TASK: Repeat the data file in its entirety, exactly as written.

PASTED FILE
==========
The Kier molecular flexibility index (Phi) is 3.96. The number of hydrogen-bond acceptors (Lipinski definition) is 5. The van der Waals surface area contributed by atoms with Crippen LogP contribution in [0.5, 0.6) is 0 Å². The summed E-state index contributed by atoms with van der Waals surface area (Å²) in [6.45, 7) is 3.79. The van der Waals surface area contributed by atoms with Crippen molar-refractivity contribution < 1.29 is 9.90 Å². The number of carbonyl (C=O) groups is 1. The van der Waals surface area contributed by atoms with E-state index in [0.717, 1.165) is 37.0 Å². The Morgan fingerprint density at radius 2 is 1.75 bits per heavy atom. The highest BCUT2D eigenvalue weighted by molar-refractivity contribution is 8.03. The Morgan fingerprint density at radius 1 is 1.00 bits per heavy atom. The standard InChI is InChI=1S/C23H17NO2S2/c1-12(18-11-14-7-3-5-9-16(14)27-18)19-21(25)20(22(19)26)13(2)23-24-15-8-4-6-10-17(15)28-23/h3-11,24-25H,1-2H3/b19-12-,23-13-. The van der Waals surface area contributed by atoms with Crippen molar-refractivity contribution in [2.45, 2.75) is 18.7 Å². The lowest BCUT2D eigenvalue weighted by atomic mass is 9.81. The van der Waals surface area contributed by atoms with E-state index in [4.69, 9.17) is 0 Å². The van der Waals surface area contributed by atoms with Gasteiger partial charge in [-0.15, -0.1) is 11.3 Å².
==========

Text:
The Kier molecular flexibility index (Phi) is 3.96. The number of hydrogen-bond acceptors (Lipinski definition) is 5. The van der Waals surface area contributed by atoms with Crippen LogP contribution in [0.5, 0.6) is 0 Å². The summed E-state index contributed by atoms with van der Waals surface area (Å²) in [6.45, 7) is 3.79. The van der Waals surface area contributed by atoms with Crippen molar-refractivity contribution < 1.29 is 9.90 Å². The number of carbonyl (C=O) groups is 1. The van der Waals surface area contributed by atoms with E-state index in [0.717, 1.165) is 37.0 Å². The Morgan fingerprint density at radius 2 is 1.75 bits per heavy atom. The highest BCUT2D eigenvalue weighted by molar-refractivity contribution is 8.03. The Morgan fingerprint density at radius 1 is 1.00 bits per heavy atom. The standard InChI is InChI=1S/C23H17NO2S2/c1-12(18-11-14-7-3-5-9-16(14)27-18)19-21(25)20(22(19)26)13(2)23-24-15-8-4-6-10-17(15)28-23/h3-11,24-25H,1-2H3/b19-12-,23-13-. The van der Waals surface area contributed by atoms with Crippen molar-refractivity contribution in [2.45, 2.75) is 18.7 Å². The lowest BCUT2D eigenvalue weighted by atomic mass is 9.81. The van der Waals surface area contributed by atoms with E-state index in [4.69, 9.17) is 0 Å². The van der Waals surface area contributed by atoms with Gasteiger partial charge in [-0.15, -0.1) is 11.3 Å².